Dear Driver, Hi there! You look so excited. Did you just get your driver’s license? Congrats! I’m sure you’ll make your instructors proud, As you stay under the speeding limit, and don’t play your music too loud. Now driver, before you go, I want to tell you something you need to know. I know you’ve heard it, but please don’t tune out Because this reminder is important, without a doubt. Remember driver, that when you’re on the road, There are other’s lives to think of besides your own. So, when you’re driving, and you hear your phone, Keep yourself and others safe by leaving it alone. I know this driver, because I was once like you, Giddy and anxious to get on the road too! Whenever I heard my phone make some beeps, I would pick it up to see notifications in heaps. One day, I was driving down the street, And found the roads covered in sleet. Despite this, I thought I was a good enough driver to see What my best friend had just texted me. I ran a stoplight as I read what was sent, And was jolted to see where I had made a dent. I hit a car, with a little girl inside. Because I couldn’t wait, because of me, she died. To this day I still think of that girl, Who never got to see her favorite ballerina twirl. Her parents grieved their joyous dancer. I ask, dear driver, that you do this for her: Turn off notifications for social media and texts To prevent your actions from being the next Result in a collision with another child or teen Who, unlike me, could leave their messages unseen. Dear driver, please remember this: Driving safely can be absolute bliss. If you were on your phone while driving, how would you feel, If when distracted, you took another’s life behind the wheel?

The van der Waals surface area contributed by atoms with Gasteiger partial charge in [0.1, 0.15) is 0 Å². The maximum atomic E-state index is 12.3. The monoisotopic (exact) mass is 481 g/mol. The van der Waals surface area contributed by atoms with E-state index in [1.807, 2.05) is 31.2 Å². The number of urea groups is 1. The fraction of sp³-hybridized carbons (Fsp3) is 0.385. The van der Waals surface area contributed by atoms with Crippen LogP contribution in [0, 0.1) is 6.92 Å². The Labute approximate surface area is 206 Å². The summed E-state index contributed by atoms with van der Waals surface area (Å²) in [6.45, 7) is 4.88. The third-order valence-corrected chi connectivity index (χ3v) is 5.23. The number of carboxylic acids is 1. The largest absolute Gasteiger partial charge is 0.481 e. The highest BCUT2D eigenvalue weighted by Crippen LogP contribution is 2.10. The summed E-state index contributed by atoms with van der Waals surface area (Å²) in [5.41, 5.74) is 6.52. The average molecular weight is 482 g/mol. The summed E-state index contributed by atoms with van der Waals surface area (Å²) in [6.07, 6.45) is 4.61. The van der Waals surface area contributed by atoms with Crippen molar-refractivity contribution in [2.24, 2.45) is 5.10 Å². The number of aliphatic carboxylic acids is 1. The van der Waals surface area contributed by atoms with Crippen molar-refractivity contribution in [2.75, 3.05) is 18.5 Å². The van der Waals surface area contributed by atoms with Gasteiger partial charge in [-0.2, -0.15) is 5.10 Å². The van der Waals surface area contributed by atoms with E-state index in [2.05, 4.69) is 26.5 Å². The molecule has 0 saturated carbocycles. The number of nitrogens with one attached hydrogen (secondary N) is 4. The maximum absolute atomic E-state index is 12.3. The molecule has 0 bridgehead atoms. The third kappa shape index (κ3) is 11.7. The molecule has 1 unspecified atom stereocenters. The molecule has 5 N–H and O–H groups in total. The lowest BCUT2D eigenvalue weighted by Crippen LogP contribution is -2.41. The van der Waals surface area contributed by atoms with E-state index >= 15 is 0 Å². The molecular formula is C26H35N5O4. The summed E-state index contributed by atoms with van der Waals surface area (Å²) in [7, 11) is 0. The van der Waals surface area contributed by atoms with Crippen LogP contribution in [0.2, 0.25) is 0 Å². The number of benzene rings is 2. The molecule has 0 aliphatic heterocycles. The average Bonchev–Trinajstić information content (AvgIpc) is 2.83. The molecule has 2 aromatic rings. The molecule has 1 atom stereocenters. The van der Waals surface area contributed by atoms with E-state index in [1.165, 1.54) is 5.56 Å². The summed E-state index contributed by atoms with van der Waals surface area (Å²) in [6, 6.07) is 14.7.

Dear Driver is poem written for all drivers, but specifically geared for those new to the road about dangers of using you’re phone while driving, based on the narrator’s personal experience. It aims to show the consequences of using your phone, and how to solve the problem of texting and phone usage while driving. (Note: Narrator’s personal experience of distracted driving presented in this poem is not a personal experience of mine or anyone I know. It was created solely for the purpose and effectiveness of this poem.)